I Need this money to supplicate my existing pension so felt I had little option but to accept the deal and just hope no emergency arises where I might need the capital.
shalom2010
Grafter
Posts: 972
Registered: 28-12-2012

Re: interest rates??

The risk of tying your money up, is of course, if rates increase. However with the current climate that's unlikely. I currently have an ISA-bond with Nationwide at an amazing (at today's rates) of 4.5 %, which will end next year. It lasted four years so
was very happy with it. I'll probably just transfer the money into my cash ISA account which pays 1.75 pc!
Community Veteran
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Registered: 08-01-2008

Re: interest rates??

I don't look at interest rates very much because I have no money (she spends it).
Slightly off the wall idea: If you transfer your gas or electricity supply to OVO energy they pay you 3% on any credit: http://www.ovoenergy.com/our-promise/3-interest-page/ I'm not sure if you can just 'chuck a load of money' into your energy account and get it back with interest when you want it.
Call me 'w23'
At any given moment in the universe many things happen. Coincidence is a matter of how close these events are in space, time and relationship.
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kdoug007
Grafter
Posts: 510
Registered: 17-05-2012

Re: interest rates??

many tnks  alanf and others...
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Registered: 05-04-2007

Re: interest rates??

Quote from: Howard
You could try the Santander 123 current account recommended by Martin Lewis (http://www.moneysavingexpert.com/) but you have to run it like a current account:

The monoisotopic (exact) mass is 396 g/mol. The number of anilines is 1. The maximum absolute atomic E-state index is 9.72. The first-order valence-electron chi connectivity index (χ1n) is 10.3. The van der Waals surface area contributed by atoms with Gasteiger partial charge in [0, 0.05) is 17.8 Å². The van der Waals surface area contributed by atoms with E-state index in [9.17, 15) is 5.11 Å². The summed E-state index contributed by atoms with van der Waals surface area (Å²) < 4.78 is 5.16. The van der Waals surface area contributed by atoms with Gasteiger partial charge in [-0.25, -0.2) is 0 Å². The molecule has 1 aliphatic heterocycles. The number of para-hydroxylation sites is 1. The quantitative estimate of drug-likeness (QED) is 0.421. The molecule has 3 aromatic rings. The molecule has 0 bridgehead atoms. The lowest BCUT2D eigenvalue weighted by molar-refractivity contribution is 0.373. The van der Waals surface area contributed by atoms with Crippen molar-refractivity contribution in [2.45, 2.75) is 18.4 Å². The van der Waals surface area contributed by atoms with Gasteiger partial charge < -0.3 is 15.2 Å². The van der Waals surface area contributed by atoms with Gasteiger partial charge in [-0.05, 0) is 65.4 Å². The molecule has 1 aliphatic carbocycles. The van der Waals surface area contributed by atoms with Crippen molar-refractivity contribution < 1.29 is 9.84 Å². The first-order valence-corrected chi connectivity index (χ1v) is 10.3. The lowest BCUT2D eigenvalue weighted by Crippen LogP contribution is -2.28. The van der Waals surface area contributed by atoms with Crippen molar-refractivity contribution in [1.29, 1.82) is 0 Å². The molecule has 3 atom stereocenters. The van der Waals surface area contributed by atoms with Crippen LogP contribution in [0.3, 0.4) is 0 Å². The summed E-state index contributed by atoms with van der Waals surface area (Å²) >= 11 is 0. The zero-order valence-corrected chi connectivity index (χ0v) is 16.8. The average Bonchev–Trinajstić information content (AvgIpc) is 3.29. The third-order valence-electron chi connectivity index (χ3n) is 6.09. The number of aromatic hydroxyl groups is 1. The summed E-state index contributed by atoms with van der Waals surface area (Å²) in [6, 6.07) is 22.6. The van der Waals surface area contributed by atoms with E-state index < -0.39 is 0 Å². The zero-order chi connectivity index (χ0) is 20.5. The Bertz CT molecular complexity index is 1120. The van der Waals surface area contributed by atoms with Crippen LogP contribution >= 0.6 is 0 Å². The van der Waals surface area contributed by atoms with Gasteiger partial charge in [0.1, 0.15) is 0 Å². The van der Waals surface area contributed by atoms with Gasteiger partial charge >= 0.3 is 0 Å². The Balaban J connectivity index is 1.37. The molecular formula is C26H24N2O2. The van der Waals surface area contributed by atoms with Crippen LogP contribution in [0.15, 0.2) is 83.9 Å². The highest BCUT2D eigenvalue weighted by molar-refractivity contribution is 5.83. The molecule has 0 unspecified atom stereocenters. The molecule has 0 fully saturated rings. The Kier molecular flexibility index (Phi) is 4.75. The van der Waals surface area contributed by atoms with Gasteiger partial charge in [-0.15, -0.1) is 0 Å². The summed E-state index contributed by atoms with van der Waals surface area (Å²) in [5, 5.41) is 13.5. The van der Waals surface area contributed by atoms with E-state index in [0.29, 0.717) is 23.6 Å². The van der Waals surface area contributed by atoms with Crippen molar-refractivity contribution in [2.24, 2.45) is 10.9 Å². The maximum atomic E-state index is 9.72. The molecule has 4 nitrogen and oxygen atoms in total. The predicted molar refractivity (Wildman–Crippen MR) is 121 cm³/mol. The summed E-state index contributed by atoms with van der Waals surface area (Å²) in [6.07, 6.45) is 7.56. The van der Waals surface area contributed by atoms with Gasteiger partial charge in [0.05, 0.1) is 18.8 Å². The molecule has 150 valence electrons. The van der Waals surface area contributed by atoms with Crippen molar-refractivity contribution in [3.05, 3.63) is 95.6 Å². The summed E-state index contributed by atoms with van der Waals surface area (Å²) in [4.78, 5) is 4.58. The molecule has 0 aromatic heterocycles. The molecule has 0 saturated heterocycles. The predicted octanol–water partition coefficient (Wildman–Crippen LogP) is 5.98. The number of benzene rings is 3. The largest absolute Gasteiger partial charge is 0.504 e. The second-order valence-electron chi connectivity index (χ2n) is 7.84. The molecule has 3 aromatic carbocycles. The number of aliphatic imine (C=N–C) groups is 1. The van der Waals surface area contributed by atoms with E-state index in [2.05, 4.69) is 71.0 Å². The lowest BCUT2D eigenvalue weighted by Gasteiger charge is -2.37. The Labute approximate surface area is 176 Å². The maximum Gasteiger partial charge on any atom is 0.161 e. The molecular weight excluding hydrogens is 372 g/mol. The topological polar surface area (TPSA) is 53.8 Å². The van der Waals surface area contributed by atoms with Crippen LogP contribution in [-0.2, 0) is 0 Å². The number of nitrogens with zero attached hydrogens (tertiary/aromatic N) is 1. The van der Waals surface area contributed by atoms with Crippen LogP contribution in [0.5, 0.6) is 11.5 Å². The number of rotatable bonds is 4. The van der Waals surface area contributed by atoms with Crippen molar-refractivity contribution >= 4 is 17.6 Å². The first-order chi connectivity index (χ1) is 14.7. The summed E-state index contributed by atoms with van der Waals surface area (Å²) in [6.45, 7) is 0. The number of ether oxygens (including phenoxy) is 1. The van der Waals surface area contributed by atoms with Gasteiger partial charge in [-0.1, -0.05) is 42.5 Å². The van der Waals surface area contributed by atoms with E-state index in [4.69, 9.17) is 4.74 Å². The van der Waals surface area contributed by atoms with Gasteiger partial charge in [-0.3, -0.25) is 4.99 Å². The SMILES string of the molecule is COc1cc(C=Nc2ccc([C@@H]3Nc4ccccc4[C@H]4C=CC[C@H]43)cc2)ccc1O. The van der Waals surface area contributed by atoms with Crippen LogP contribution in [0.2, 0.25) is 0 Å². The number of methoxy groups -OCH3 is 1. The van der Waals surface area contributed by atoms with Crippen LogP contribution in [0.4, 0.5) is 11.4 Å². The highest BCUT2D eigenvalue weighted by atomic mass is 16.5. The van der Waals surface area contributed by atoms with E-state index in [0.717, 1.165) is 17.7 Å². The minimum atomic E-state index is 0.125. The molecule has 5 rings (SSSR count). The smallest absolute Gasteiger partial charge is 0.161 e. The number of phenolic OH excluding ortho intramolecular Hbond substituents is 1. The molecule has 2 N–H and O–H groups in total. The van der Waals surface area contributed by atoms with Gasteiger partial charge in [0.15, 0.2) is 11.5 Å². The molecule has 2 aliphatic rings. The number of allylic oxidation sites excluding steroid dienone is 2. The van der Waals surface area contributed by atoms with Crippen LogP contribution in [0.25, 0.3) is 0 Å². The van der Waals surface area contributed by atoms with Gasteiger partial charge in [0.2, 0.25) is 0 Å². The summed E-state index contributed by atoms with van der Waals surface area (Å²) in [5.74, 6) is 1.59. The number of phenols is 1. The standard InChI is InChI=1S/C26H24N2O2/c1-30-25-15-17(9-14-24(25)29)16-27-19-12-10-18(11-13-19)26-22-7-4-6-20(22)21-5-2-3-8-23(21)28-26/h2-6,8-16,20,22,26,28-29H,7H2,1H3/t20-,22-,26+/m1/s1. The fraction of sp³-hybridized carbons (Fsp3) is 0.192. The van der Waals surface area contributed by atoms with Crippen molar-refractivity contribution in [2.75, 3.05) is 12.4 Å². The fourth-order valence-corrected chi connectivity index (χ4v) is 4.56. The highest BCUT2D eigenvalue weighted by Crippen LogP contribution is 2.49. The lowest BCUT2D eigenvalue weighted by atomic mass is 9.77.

Pay a monthly account fee of £2, fund the account with £500 a month (a minimum balance of £1,000 is required to receive interest); and set up a minimum of two Direct Debits. For cashback household bills must be paid by Direct Debit.

Yep, so you'd need to make £24 in the year just to break even and pay the fees. I love the way they quote it per month rather than per year to make it sound less.
Same issue with their credit credit card (again £24 per year).
It's fine though if you do use it as your main account and batter it I guess.
I've got an ex-Egg card (now Barclaycard) which I think was ringfenced years ago. 1% cashback on anything (up to a £200 cap) and I also got it before Egg introduced a £1 monthly charge (so a £12 annual fee there then).
I use it all the time, best you can get out there I think.
Sadly no good for new customers, and I don't think there is anything better out there.
Community Veteran
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Registered: 12-08-2007

Re: interest rates??

If you can tie your money up for 5 years some of the supermarkets are offering 6% on bonds.
Community Veteran
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Registered: 21-03-2011

Re: interest rates??

Invest in  new Royal Mail 1st class stamps (not the type showing actual price); their price has been increasing above inflation for the past decade. Strangely enough there is no stamp duty on such transactions.
Now Zen, but a +Net residue.
Community Veteran
Posts: 18,544
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Registered: 12-08-2007

Re: interest rates??

A bit cumbersome if you wanted to invest £10,000 Wink Wink
Community Veteran
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Registered: 24-09-2008

Re: interest rates??

The bond market is not protected by the FSCS
Community Veteran
Posts: 18,544
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Registered: 12-08-2007

Re: interest rates??

No that's one reason interest rates are high. There's not much of a risk with the likes of Tesco.